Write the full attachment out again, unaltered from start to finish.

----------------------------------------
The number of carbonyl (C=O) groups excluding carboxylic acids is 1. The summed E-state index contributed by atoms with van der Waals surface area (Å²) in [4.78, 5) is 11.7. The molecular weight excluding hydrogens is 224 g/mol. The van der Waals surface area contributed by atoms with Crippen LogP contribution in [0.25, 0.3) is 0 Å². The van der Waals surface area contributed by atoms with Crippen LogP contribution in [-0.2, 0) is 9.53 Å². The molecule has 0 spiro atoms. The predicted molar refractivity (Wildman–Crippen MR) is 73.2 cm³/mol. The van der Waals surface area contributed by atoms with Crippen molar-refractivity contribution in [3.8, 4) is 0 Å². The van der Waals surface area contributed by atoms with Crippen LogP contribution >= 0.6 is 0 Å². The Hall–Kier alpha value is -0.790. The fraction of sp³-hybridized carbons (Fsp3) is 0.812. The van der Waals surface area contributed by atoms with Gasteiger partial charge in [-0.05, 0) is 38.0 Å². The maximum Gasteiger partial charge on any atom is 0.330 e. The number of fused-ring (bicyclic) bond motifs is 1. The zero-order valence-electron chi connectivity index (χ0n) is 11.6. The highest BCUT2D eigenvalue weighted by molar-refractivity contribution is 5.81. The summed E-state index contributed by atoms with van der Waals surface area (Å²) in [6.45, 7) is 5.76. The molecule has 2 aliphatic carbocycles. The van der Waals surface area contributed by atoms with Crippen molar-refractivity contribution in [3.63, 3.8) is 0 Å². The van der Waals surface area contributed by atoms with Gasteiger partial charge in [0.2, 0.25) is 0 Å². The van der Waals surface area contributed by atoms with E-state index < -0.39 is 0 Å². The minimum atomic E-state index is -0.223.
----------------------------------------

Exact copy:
The number of carbonyl (C=O) groups excluding carboxylic acids is 1. The summed E-state index contributed by atoms with van der Waals surface area (Å²) in [4.78, 5) is 11.7. The molecular weight excluding hydrogens is 224 g/mol. The van der Waals surface area contributed by atoms with Crippen LogP contribution in [0.25, 0.3) is 0 Å². The van der Waals surface area contributed by atoms with Crippen LogP contribution in [-0.2, 0) is 9.53 Å². The molecule has 0 spiro atoms. The predicted molar refractivity (Wildman–Crippen MR) is 73.2 cm³/mol. The van der Waals surface area contributed by atoms with Crippen molar-refractivity contribution in [3.8, 4) is 0 Å². The van der Waals surface area contributed by atoms with Crippen LogP contribution >= 0.6 is 0 Å². The Hall–Kier alpha value is -0.790. The fraction of sp³-hybridized carbons (Fsp3) is 0.812. The van der Waals surface area contributed by atoms with Gasteiger partial charge in [-0.05, 0) is 38.0 Å². The maximum Gasteiger partial charge on any atom is 0.330 e. The number of fused-ring (bicyclic) bond motifs is 1. The zero-order valence-electron chi connectivity index (χ0n) is 11.6. The highest BCUT2D eigenvalue weighted by molar-refractivity contribution is 5.81. The summed E-state index contributed by atoms with van der Waals surface area (Å²) in [6.45, 7) is 5.76. The molecule has 2 aliphatic carbocycles. The van der Waals surface area contributed by atoms with Crippen molar-refractivity contribution in [3.63, 3.8) is 0 Å². The van der Waals surface area contributed by atoms with Gasteiger partial charge in [0.2, 0.25) is 0 Å². The van der Waals surface area contributed by atoms with E-state index < -0.39 is 0 Å². The minimum atomic E-state index is -0.223.